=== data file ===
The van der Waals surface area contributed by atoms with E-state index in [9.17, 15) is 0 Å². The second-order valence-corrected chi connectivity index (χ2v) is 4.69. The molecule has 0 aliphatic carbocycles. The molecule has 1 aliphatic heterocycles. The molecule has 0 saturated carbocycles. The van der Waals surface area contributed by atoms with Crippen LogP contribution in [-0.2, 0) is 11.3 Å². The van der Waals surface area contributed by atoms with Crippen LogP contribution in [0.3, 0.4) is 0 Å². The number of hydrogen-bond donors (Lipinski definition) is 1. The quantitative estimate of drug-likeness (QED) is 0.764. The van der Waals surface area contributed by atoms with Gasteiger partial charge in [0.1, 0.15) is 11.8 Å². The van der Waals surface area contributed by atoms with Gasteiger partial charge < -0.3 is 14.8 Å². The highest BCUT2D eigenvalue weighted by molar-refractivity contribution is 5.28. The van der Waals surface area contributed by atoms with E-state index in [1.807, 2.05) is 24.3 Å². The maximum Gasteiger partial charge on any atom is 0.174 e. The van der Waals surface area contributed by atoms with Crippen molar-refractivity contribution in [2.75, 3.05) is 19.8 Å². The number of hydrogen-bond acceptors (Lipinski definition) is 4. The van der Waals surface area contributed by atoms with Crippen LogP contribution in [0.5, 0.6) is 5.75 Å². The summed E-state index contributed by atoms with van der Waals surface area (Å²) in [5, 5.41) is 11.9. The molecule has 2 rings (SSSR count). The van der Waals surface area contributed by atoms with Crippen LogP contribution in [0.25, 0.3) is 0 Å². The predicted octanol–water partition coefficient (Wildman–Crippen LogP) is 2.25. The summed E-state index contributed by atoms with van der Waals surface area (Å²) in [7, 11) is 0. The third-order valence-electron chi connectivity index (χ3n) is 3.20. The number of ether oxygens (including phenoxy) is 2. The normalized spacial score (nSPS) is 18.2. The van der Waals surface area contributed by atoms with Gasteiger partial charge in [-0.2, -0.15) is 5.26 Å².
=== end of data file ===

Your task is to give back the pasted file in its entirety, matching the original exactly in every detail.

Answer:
The van der Waals surface area contributed by atoms with E-state index in [9.17, 15) is 0 Å². The second-order valence-corrected chi connectivity index (χ2v) is 4.69. The molecule has 0 aliphatic carbocycles. The molecule has 1 aliphatic heterocycles. The molecule has 0 saturated carbocycles. The van der Waals surface area contributed by atoms with Crippen LogP contribution in [-0.2, 0) is 11.3 Å². The van der Waals surface area contributed by atoms with Crippen LogP contribution in [0.3, 0.4) is 0 Å². The number of hydrogen-bond donors (Lipinski definition) is 1. The quantitative estimate of drug-likeness (QED) is 0.764. The van der Waals surface area contributed by atoms with Gasteiger partial charge in [0.1, 0.15) is 11.8 Å². The van der Waals surface area contributed by atoms with Gasteiger partial charge < -0.3 is 14.8 Å². The highest BCUT2D eigenvalue weighted by molar-refractivity contribution is 5.28. The van der Waals surface area contributed by atoms with E-state index in [1.807, 2.05) is 24.3 Å². The maximum Gasteiger partial charge on any atom is 0.174 e. The van der Waals surface area contributed by atoms with Crippen molar-refractivity contribution in [2.75, 3.05) is 19.8 Å². The number of hydrogen-bond acceptors (Lipinski definition) is 4. The van der Waals surface area contributed by atoms with Crippen LogP contribution in [0.5, 0.6) is 5.75 Å². The summed E-state index contributed by atoms with van der Waals surface area (Å²) in [5, 5.41) is 11.9. The molecule has 2 rings (SSSR count). The van der Waals surface area contributed by atoms with Crippen LogP contribution in [0.25, 0.3) is 0 Å². The predicted octanol–water partition coefficient (Wildman–Crippen LogP) is 2.25. The summed E-state index contributed by atoms with van der Waals surface area (Å²) in [7, 11) is 0. The third-order valence-electron chi connectivity index (χ3n) is 3.20. The number of ether oxygens (including phenoxy) is 2. The normalized spacial score (nSPS) is 18.2. The van der Waals surface area contributed by atoms with Gasteiger partial charge in [-0.2, -0.15) is 5.26 Å².